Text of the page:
The glitzy world of fashion and design doesn’t typically conjure up images of sustainability and social consciousness, but if its up to Eva Kruse, CEO of the Danish Fashion Institute and Chairman of the Nordic Fashion Association, that’s all going to change.
In the last month, she has pulled off the largest sustainable fashion summit in the world, and starting this week, she is launching a global social media campaign, aiming to forever change the way we look at our clothes.
Her goal is for all companies in the industry to declare sustainability a key value.
“I have worked in the fashion industry for nearly 20 years, and it is a wonderful and exciting industry, but it is also one of the largest and most polluting in the world,” said Kruse.
From the massive consumption of water and fertilizer in cotton production, to the chemical processing at plants, the pollution of local waterways and environments, safety issues for workers, fair wages, child labor and other social concerns — issues for the fashion industry are enormous, she says.
“That is why it is so important that we address this … and because of the size of the industry, even a small change can make a big difference,” says Kruse.
Kruse, who founded the Danish Fashion Institute as the only employee in 2005, is credited by industry professionals and government ministers for having put Danish design and sustainable fashion on the world map.
Last month, she gathered more than 1,000 people — including Hollywood celebrities, international designers and other industry professionals — at the Copenhagen Fashion Summit, to explore sustainable solutions.
Strange Random Ecology Quote:
“The first law of ecology is that everything is related to everything else.” – Barry Commoner (American Biologist, Teacher and Activist, b.1917)
- Copenhagen Fashion Summit 2012: The new sustainable fashion (europaregina.eu)
- Royal Highness Crown Princess Mary of Denmark urges ‘green’ fashion (europaregina.eu)
- Win an Eco-Friendly Swimsuit From Eco Swim (Worth $124!) (inhabitat.com)
- Sustainable Fashion Lab 2012! (sustainable-fashion.com)
- Fashioning Change Makes Shopping Sustainably a Whole Lot Easier (ecosalon.com)
- EcoSalon Takes a Seat at the Copenhagen Fashion Summit (ecosalon.com)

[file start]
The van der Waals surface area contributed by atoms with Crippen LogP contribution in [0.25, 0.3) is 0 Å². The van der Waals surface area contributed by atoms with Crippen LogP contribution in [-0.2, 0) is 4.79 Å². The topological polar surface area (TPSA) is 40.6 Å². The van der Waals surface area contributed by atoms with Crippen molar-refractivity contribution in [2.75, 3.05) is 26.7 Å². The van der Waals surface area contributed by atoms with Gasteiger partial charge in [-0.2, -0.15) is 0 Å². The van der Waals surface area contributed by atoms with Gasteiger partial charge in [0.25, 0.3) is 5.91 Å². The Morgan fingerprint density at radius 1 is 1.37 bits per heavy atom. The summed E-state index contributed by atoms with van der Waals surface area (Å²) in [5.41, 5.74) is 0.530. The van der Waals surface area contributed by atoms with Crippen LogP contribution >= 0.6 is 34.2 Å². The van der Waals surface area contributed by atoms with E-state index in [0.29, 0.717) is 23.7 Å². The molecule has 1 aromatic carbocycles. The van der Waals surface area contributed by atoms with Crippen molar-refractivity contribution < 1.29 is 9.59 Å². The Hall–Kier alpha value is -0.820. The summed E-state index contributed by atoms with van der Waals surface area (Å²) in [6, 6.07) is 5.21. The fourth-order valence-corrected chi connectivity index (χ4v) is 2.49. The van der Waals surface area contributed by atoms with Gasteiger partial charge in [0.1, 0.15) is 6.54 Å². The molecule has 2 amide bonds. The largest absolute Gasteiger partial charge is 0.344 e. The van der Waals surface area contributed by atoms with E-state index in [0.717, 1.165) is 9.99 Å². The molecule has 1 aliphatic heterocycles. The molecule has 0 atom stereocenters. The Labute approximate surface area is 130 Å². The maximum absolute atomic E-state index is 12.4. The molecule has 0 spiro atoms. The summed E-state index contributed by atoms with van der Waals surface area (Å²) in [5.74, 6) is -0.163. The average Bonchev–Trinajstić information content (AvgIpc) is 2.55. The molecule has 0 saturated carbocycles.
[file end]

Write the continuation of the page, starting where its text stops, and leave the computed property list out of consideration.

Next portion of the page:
- Promote and Support Eco-Friendly Sustainable Fashion (forcechange.com)
- Sustainable Fashion: An Industry R-Evolution (sustainable-fashion.com)
Annie Leonard is the author and host of our very own The Story of Stuff. She is author of The Story of Stuff, the book, published by Free Press of Simon and Schuster on March 9, 2010. Annie has spent nearly two decades investigating and organizing on environmental health and justice issues. She has traveled to 40 countries, visiting literally hundreds of factories where our stuff is made and dumps where our stuff is dumped. Witnessing first hand the horrendous impacts of both over- and under- consumption around the world, Annie is fiercely dedicated to reclaiming and transforming our industrial and economic systems so they serve, rather than undermine, ecological sustainability and social equity.
via The Story of Stuff.
Now a series of films, The Story of … analyses the way in which many of the products we take for granted every day can actually be bad for us and bad for the planet. Annie Leonard looks at how everyone can make a difference in this production chain. It’s a cartoon, but it’s a very serious topic. By way of example, here’s The Story of Bottled Water. Visit the website – http://storyofstuff.org/ – for more information and films.
Strange Random Sustainability Quote:
“Anything else you’re interested in is not going to happen if you can’t breathe the air and drink the water. Don’t sit this one out. Do something.” – Carl Sagan
- ‘The Story of Stuff’ Founder Annie Leonard Launching Eco Kids Series (ecorazzi.com)
- Live chat with the Story of Stuff’s Annie Leonard (grist.org)
- Loop Scoops: Annie Leonard And PBS Team Up For New Kids Show (huffingtonpost.com)
- Annie Leonard’s Story of Electronics is an E-Waste Eye Opener (inhabitat.com)
- Green: A Sequel to ‘The Story of Stuff’ (green.blogs.nytimes.com)